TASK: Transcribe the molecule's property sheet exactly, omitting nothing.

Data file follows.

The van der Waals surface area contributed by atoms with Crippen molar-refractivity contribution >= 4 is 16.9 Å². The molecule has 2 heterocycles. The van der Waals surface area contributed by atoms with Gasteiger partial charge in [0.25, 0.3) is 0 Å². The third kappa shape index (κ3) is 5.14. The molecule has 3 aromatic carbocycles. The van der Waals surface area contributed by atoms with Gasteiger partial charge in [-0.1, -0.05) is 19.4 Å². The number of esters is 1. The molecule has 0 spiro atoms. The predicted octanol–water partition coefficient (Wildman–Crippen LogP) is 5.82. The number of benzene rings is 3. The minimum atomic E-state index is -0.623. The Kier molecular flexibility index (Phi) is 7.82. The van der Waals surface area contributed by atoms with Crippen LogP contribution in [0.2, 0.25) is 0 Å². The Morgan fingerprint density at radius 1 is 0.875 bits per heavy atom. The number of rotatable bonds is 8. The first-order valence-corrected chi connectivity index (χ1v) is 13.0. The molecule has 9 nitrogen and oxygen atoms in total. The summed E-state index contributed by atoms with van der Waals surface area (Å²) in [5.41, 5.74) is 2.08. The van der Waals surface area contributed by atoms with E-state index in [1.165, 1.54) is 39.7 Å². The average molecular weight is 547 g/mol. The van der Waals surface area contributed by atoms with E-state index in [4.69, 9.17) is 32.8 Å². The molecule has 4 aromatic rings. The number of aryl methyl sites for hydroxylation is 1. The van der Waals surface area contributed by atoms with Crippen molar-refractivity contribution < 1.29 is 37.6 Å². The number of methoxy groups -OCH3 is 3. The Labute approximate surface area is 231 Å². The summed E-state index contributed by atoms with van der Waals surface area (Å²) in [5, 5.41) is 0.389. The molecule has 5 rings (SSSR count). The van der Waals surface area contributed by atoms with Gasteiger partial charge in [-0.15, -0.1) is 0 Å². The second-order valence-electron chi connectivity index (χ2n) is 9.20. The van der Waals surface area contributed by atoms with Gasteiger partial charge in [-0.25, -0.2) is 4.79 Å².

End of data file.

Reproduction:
The van der Waals surface area contributed by atoms with Crippen molar-refractivity contribution >= 4 is 16.9 Å². The molecule has 2 heterocycles. The van der Waals surface area contributed by atoms with Gasteiger partial charge in [0.25, 0.3) is 0 Å². The third kappa shape index (κ3) is 5.14. The molecule has 3 aromatic carbocycles. The van der Waals surface area contributed by atoms with Gasteiger partial charge in [-0.1, -0.05) is 19.4 Å². The number of esters is 1. The molecule has 0 spiro atoms. The predicted octanol–water partition coefficient (Wildman–Crippen LogP) is 5.82. The number of benzene rings is 3. The minimum atomic E-state index is -0.623. The Kier molecular flexibility index (Phi) is 7.82. The van der Waals surface area contributed by atoms with Crippen LogP contribution in [0.2, 0.25) is 0 Å². The Morgan fingerprint density at radius 1 is 0.875 bits per heavy atom. The number of rotatable bonds is 8. The first-order valence-corrected chi connectivity index (χ1v) is 13.0. The molecule has 9 nitrogen and oxygen atoms in total. The summed E-state index contributed by atoms with van der Waals surface area (Å²) in [5.41, 5.74) is 2.08. The van der Waals surface area contributed by atoms with E-state index in [1.165, 1.54) is 39.7 Å². The average molecular weight is 547 g/mol. The van der Waals surface area contributed by atoms with E-state index in [4.69, 9.17) is 32.8 Å². The molecule has 4 aromatic rings. The number of aryl methyl sites for hydroxylation is 1. The van der Waals surface area contributed by atoms with Crippen molar-refractivity contribution < 1.29 is 37.6 Å². The number of methoxy groups -OCH3 is 3. The Labute approximate surface area is 231 Å². The summed E-state index contributed by atoms with van der Waals surface area (Å²) in [5, 5.41) is 0.389. The molecule has 5 rings (SSSR count). The van der Waals surface area contributed by atoms with Gasteiger partial charge in [-0.15, -0.1) is 0 Å². The second-order valence-electron chi connectivity index (χ2n) is 9.20. The van der Waals surface area contributed by atoms with Gasteiger partial charge in [-0.25, -0.2) is 4.79 Å².